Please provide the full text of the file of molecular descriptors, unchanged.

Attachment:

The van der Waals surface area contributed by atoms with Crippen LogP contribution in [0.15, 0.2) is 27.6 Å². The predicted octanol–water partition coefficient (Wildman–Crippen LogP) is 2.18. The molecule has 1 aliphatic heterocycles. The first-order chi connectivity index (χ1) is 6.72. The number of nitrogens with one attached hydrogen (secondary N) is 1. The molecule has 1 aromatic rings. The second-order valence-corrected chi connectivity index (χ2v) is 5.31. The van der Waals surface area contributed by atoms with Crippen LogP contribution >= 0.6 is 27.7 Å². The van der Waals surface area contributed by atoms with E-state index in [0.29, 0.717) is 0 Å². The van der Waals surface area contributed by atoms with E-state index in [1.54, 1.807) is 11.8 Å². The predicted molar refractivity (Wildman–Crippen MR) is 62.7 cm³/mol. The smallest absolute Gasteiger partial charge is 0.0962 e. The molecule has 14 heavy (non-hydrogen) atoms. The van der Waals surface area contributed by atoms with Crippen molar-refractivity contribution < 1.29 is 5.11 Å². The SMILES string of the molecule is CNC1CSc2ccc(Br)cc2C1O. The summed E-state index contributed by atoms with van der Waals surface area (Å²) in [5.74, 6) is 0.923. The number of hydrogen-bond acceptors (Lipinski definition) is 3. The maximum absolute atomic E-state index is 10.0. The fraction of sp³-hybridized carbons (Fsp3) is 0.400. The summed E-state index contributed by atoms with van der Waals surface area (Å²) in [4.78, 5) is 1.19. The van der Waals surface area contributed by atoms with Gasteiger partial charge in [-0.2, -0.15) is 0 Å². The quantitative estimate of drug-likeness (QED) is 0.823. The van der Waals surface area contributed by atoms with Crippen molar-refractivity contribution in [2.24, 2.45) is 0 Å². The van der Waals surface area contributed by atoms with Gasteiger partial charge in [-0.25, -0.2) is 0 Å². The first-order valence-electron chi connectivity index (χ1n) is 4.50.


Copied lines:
The van der Waals surface area contributed by atoms with Crippen LogP contribution in [0.15, 0.2) is 27.6 Å². The predicted octanol–water partition coefficient (Wildman–Crippen LogP) is 2.18. The molecule has 1 aliphatic heterocycles. The first-order chi connectivity index (χ1) is 6.72. The number of nitrogens with one attached hydrogen (secondary N) is 1. The molecule has 1 aromatic rings. The second-order valence-corrected chi connectivity index (χ2v) is 5.31. The van der Waals surface area contributed by atoms with Crippen LogP contribution >= 0.6 is 27.7 Å². The van der Waals surface area contributed by atoms with E-state index in [0.29, 0.717) is 0 Å². The van der Waals surface area contributed by atoms with E-state index in [1.54, 1.807) is 11.8 Å². The predicted molar refractivity (Wildman–Crippen MR) is 62.7 cm³/mol. The smallest absolute Gasteiger partial charge is 0.0962 e. The molecule has 14 heavy (non-hydrogen) atoms. The van der Waals surface area contributed by atoms with Crippen molar-refractivity contribution < 1.29 is 5.11 Å². The SMILES string of the molecule is CNC1CSc2ccc(Br)cc2C1O. The summed E-state index contributed by atoms with van der Waals surface area (Å²) in [5.74, 6) is 0.923. The number of hydrogen-bond acceptors (Lipinski definition) is 3. The maximum absolute atomic E-state index is 10.0. The fraction of sp³-hybridized carbons (Fsp3) is 0.400. The summed E-state index contributed by atoms with van der Waals surface area (Å²) in [4.78, 5) is 1.19. The van der Waals surface area contributed by atoms with Gasteiger partial charge in [-0.2, -0.15) is 0 Å². The quantitative estimate of drug-likeness (QED) is 0.823. The van der Waals surface area contributed by atoms with Crippen molar-refractivity contribution in [2.24, 2.45) is 0 Å². The van der Waals surface area contributed by atoms with Gasteiger partial charge in [-0.25, -0.2) is 0 Å². The first-order valence-electron chi connectivity index (χ1n) is 4.50.